On 31 October 2014, the COMESA Competition Commission (the “CCC”), which is responsible for enforcing competition law in the Common Market for Eastern and Southern Africa (“COMESA”), issued guidelines on merger control rules (the “Guidelines”). The Guidelines provide much needed clarification of the mergers that require notification to the CCC.
COMESA consists of the following 19 member states (many of which do not operate their own merger regime): Burundi, Comoros, D.R. Congo, Djibouti, Egypt, Eritrea, Ethiopia, Kenya, Libya, Madagascar, Malawi, Mauritius, Rwanda, Seychelles, Sudan, Swaziland, Uganda, Zambia and Zimbabwe.
According to the Guidelines, a transaction will only require filing to the CCC if the following conditions are met:
- at least one party to the transaction has gross assets or turnover of at least US$5 million in two or more COMESA member states; and
- the target company generated gross assets or turnover of at least US$5 million in one COMESA member state in the preceding financial year; UNLESS
- each of the merging parties generated 2/3 of their annual turnover within the same COMESA member state.
The Guidelines also provide that the merging parties can make a reasoned request to the CCC for a “comfort letter” to obtain an exemption from making a full notification of their proposed transaction if it has no impact on trade in COMESA.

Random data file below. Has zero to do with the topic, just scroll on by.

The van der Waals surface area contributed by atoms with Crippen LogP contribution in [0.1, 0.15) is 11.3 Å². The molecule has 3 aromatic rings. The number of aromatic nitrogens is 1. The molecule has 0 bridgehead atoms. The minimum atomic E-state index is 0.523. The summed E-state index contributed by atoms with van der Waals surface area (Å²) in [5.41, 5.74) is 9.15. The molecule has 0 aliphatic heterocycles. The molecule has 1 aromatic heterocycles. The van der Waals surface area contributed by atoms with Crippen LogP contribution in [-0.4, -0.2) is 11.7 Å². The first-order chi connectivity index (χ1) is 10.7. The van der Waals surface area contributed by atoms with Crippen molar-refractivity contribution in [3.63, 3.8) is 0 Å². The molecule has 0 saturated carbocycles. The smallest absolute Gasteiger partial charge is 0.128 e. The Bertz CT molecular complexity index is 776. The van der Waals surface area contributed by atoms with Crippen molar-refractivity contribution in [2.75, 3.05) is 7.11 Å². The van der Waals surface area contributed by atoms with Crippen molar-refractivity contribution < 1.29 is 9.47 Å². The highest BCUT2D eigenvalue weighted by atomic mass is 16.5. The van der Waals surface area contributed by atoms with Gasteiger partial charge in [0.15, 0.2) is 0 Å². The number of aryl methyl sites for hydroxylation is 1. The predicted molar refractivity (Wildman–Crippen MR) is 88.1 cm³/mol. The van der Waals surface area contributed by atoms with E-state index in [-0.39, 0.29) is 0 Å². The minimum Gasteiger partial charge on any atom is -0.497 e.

The Guidelines further confirm that the CCC will use a definition of control is based on the EU merger rules and therefore, an acquisition of a minority interest could amount to an acquisition of control if it gives the acquirer of the ability to exercise a decisive influence over the target.
The Guidelines introduce welcome clarity as to when a merger will be notifiable and reduce the impact of the COMESA rules. Previously, a merger was required to be notified to the CCC if one party to the transaction in question operated in two or more COMESA member states irrespective of turnover in those member states. The Guidelines provide much needed certainty and also ensure that mergers with no nexus to COMESA will not be caught.
However, one key area which has not been addressed by the Guidelines is that of the filing fee payable on notification. At present, the guidance on the fee payable is unhelpful as it is unclear whether the relevant turnover for the calculation of the fees is the parties’ worldwide turnover, or their turnover just in COMESA member states alone and the cap of the potential fee is set at a $500,000 – much higher than other jurisdictions.
The CCC is understood to be seeking to amend the rules on filing fees but further changes may be delayed by the need to obtain approval of the COMESA Counsel of Ministers.